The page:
What is it about walking on stone-paved streets that makes history come alive for me? It probably has a lot to do with living in a concrete city of a very young nation where a mid-century house (as in 1950s) feels ancient. And any structure constructed in the 1800s is practically pre-historic!
Here, in the middle of a city born some 1,500 years before Los Angeles, it is more rare to find new construction, but it does exist. High along what seems to be built on medieval ruins is an infinity escalator…
that takes me up to a site that looks like it might become a shopping mall or multi-level parking structure. But when I reach the very top, it’s just a big open square:
I really can’t figure it out and my fear of heights is keeping me from looking down too closely. I’m much better at navigating the lower, albeit steep, roads below even if it means sometimes having to press myself against a wall so that a car can pass through the narrow streets without crunching my toes:
After dodging a few cars in Toledo, I learn to maneuver these tiny paths by ducking into doors when I hear an engine closing in on me:
Now about the new constructions, they are there if you look hard enough. This is one of my favorites:
So I’ve been showing you Toledo in the last few blog entries, but you should know that I get to spend only one day there. I’ve booked the 7.30pm train back to Madrid, and just before sunset I manage one last stop that turns out to be a great way to see Toledo’s light shift from day to dusk.
The Museo de Santa Cruz, just near the Zocodover Square where I began my tour of Toledo with you, is a city museum full of artifacts, industrial art (textiles, metalwork, etc.), and archeological remains that trace the city’s Roman, Mudejar, Visigothic, and Moorish roots. It was constructed in the 16th century after the Spanish Renaissance style and served as a hospice. The Plateresque doors and exterior are quite spectacular on their own,
but it is the large, open courtyard, flanked by ornate stairs leading to three floors of exhibit rooms, that makes me gasp when I step inside. These are photos I shoot in rapid succession, in what little natural light I have left, as I rush from floor to floor (I have only 20 minutes here before closing time):
Statues and sarcophagi lids exhumed from centuries ago are on open display in the courtyard:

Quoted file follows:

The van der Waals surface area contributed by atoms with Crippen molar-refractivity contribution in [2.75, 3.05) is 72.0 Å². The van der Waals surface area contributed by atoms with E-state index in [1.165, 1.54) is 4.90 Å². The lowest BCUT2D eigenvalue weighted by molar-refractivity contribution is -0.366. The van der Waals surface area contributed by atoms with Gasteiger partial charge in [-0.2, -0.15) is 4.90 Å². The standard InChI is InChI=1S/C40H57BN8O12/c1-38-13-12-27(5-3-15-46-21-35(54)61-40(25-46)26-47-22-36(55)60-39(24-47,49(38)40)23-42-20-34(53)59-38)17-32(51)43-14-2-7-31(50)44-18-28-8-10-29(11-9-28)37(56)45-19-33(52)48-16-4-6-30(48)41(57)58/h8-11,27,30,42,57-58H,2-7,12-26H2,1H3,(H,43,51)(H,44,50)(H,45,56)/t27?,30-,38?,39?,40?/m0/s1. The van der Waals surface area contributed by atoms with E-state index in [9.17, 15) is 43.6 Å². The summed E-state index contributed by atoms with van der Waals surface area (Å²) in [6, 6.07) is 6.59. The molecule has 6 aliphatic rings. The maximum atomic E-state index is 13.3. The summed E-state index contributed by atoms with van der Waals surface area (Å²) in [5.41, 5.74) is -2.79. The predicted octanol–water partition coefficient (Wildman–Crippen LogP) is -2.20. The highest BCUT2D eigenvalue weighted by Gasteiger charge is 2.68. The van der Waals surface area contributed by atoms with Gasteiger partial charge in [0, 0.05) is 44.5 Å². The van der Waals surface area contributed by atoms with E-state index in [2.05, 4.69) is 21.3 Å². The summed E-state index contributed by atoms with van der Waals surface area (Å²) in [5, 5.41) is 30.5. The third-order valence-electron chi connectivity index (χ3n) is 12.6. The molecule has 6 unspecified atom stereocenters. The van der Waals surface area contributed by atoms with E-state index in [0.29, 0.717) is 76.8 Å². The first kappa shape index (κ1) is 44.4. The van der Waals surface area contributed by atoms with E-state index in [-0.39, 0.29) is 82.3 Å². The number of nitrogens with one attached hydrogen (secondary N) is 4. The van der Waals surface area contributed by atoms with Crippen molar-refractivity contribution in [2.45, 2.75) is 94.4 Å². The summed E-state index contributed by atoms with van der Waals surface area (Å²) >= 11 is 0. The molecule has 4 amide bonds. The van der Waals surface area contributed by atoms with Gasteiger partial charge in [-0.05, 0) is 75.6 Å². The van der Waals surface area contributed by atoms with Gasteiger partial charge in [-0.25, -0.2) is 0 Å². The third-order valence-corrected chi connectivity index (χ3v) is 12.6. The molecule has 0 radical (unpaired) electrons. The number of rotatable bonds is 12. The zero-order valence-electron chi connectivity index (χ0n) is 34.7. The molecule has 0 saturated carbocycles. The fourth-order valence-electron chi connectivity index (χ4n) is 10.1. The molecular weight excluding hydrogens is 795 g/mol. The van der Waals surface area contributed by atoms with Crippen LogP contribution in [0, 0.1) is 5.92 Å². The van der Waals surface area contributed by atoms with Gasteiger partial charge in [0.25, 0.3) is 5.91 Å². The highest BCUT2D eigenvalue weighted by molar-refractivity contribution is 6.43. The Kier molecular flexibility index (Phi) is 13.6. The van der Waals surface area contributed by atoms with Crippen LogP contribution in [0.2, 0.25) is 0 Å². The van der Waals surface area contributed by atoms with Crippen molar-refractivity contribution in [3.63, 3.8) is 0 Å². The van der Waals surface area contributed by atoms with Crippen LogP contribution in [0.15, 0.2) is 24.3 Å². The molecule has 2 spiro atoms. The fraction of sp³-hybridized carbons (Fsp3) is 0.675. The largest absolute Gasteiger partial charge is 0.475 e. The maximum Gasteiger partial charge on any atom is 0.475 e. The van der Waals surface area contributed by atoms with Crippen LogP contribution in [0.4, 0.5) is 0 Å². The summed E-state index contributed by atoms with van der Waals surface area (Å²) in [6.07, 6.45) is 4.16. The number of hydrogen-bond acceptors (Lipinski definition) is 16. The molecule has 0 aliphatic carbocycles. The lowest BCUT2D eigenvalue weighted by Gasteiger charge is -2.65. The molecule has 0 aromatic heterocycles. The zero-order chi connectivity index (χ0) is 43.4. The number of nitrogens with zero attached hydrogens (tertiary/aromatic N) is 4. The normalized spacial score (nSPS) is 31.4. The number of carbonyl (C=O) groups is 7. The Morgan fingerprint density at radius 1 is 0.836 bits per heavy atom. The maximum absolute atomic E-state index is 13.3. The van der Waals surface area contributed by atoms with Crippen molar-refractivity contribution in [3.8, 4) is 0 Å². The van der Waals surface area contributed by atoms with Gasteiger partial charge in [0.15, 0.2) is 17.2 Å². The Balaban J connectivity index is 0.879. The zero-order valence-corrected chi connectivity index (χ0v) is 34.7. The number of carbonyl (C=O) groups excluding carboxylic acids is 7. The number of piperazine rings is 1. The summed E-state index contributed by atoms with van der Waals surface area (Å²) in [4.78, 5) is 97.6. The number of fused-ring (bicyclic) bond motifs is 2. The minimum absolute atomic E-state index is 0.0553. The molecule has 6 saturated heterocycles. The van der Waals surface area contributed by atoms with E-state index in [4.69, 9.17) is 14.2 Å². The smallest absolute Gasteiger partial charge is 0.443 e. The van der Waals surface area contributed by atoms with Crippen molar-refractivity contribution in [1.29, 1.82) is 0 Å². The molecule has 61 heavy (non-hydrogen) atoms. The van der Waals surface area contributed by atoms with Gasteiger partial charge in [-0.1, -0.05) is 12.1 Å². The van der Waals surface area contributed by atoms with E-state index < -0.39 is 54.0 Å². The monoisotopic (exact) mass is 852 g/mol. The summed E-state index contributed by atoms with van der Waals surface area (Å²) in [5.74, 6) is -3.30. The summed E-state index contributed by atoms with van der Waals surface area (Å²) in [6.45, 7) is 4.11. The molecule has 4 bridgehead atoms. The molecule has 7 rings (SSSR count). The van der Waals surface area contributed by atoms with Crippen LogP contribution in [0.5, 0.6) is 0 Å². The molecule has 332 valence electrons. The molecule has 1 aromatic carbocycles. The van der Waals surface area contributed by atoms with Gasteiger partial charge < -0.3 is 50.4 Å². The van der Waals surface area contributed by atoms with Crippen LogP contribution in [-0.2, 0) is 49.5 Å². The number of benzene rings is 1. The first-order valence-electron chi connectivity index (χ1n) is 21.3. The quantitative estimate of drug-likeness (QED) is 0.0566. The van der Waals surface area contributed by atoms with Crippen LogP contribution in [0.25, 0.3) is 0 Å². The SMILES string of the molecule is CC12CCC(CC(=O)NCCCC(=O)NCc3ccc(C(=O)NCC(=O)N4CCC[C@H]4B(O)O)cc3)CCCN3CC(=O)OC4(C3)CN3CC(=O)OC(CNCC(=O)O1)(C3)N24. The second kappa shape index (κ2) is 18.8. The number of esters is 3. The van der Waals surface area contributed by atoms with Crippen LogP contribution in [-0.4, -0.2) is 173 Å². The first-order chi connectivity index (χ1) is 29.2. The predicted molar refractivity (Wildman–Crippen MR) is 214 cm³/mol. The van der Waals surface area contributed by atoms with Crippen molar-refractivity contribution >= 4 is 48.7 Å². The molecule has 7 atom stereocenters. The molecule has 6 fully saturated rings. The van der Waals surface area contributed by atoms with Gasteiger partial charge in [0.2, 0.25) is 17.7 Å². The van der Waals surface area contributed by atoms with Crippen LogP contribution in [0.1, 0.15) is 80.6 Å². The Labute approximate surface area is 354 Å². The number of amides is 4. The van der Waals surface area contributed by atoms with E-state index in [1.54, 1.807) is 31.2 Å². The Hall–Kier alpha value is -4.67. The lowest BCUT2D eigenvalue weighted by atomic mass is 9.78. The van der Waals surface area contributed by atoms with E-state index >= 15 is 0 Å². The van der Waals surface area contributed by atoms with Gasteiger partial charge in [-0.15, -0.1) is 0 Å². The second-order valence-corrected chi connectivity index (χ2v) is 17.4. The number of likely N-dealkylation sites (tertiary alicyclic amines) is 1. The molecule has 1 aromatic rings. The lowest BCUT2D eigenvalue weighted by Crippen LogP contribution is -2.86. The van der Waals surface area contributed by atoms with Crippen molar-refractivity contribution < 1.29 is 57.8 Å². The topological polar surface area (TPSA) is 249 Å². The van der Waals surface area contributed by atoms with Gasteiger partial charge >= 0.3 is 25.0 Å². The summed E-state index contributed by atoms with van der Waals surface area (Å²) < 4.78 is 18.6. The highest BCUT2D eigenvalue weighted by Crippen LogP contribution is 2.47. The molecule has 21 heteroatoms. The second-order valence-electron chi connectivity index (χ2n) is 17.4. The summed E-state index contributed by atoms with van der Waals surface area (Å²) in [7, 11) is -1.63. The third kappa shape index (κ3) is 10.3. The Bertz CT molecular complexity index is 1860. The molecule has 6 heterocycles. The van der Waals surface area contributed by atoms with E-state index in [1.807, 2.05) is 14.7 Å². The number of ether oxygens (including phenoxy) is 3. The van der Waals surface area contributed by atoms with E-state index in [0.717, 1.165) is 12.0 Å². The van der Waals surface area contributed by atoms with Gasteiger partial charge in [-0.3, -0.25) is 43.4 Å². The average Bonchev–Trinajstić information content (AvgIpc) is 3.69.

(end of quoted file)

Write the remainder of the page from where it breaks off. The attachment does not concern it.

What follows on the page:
El Greco’s The Assumption of the Virgin, believed to be his last work, is also found here. I wish I had more time. I vow to come back here again, maybe one weekend when the weather is warmer.
All the way back to Madrid I am antsy. It will be 8pm when I get there, and I’ll only have 1 hour left to get to the Reina Sofia Museum before they close at 9pm. Luckily the Atocha train station is just minutes from there on foot, and I actually have 40 minutes left to dash around the museum. I don’t even have time to take off my hat and scarf after I clear security, but there, finally, finally, in front of me, in all its stupendous glory, is Picasso’s Guernica. Gulp.This art history student wants to cry. I know, you can’t take me anywhere.
Pablo Picasso was commissioned by the Spanish government to paint this gigantic mural to commemorate the bombing of Guernica during the Spanish Civil War. The mural was displayed at the World’s Fair in Paris in 1937. The colors of the painting are somber, in black, blue, and white. It would take hours to study the painting and debate all the anti-war messages Picasso left here. All I know is that the longer I look, the more pain seems to ooze out of the canvas amidst all the chaos of civilian suffering. War isn’t at all romanticized here, but I do find heroism and strength in its agony. Perhaps Picasso was a cranky old man by the time he worked on this mural, but what’s immediately clear here is the distress felt by all Spaniards at this time, regardless of where they lived (Picasso had moved to Paris some 30 years before). It is an incredibly moving painting. And even if you hate Picasso’s art, I would submit that you can’t walk away from this mural without it lingering on your mind for a long while after.
So there you have it, in under 12 hours I started my day with El Greco’s The Burial of the Count of Orgaz and ended it with Picasso’s Guernica. It’s like being in a fantastic art sandwich. As I leave the museum, I tell myself it would be hard to beat this day for me. I almost tear up again, so happy to be in my own shoes, and there hasn’t even been any sighting of Chanel anything anywhere today!
But the day is not quite over till some kind of food happens. Now I don’t know if I can believe the hype, but I’m supposedly having the best calamari bocadillo in all of Madrid at this joint:
It has an entrance door at both ends of the restaurant to catch customers on two busy streets–a clever strategy–and judging from the continuously swinging doors, I’m not the only tourist who’s fallen for the hype. I actually manage to finish my giant sandwich, and now I’m so full I think I will cry.
See you back here tomorrow on our last day in Spain.